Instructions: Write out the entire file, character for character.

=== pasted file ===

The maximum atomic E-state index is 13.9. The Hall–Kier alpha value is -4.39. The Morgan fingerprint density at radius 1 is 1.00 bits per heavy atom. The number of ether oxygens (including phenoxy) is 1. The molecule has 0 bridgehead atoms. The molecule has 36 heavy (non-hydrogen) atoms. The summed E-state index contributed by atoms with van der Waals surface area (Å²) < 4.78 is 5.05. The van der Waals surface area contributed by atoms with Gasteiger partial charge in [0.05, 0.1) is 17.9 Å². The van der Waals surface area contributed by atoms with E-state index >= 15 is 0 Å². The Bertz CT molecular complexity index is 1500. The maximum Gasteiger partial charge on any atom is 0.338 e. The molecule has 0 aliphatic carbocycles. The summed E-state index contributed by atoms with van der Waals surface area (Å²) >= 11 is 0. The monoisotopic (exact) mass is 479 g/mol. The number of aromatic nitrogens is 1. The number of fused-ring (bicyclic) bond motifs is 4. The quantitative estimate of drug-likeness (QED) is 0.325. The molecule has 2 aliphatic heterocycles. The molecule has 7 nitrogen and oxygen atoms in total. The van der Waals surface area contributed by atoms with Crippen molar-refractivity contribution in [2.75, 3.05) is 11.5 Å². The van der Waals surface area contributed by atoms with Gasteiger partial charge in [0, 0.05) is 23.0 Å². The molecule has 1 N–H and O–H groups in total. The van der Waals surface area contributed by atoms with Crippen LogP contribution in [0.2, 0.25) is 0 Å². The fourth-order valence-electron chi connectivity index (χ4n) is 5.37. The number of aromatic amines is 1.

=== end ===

The maximum atomic E-state index is 13.9. The Hall–Kier alpha value is -4.39. The Morgan fingerprint density at radius 1 is 1.00 bits per heavy atom. The number of ether oxygens (including phenoxy) is 1. The molecule has 0 bridgehead atoms. The molecule has 36 heavy (non-hydrogen) atoms. The summed E-state index contributed by atoms with van der Waals surface area (Å²) < 4.78 is 5.05. The van der Waals surface area contributed by atoms with Gasteiger partial charge in [0.05, 0.1) is 17.9 Å². The van der Waals surface area contributed by atoms with E-state index >= 15 is 0 Å². The Bertz CT molecular complexity index is 1500. The maximum Gasteiger partial charge on any atom is 0.338 e. The molecule has 0 aliphatic carbocycles. The summed E-state index contributed by atoms with van der Waals surface area (Å²) >= 11 is 0. The monoisotopic (exact) mass is 479 g/mol. The number of aromatic nitrogens is 1. The number of fused-ring (bicyclic) bond motifs is 4. The quantitative estimate of drug-likeness (QED) is 0.325. The molecule has 2 aliphatic heterocycles. The molecule has 7 nitrogen and oxygen atoms in total. The van der Waals surface area contributed by atoms with Crippen molar-refractivity contribution in [2.75, 3.05) is 11.5 Å². The van der Waals surface area contributed by atoms with Gasteiger partial charge in [0, 0.05) is 23.0 Å². The molecule has 1 N–H and O–H groups in total. The van der Waals surface area contributed by atoms with Crippen LogP contribution in [0.2, 0.25) is 0 Å². The fourth-order valence-electron chi connectivity index (χ4n) is 5.37. The number of aromatic amines is 1.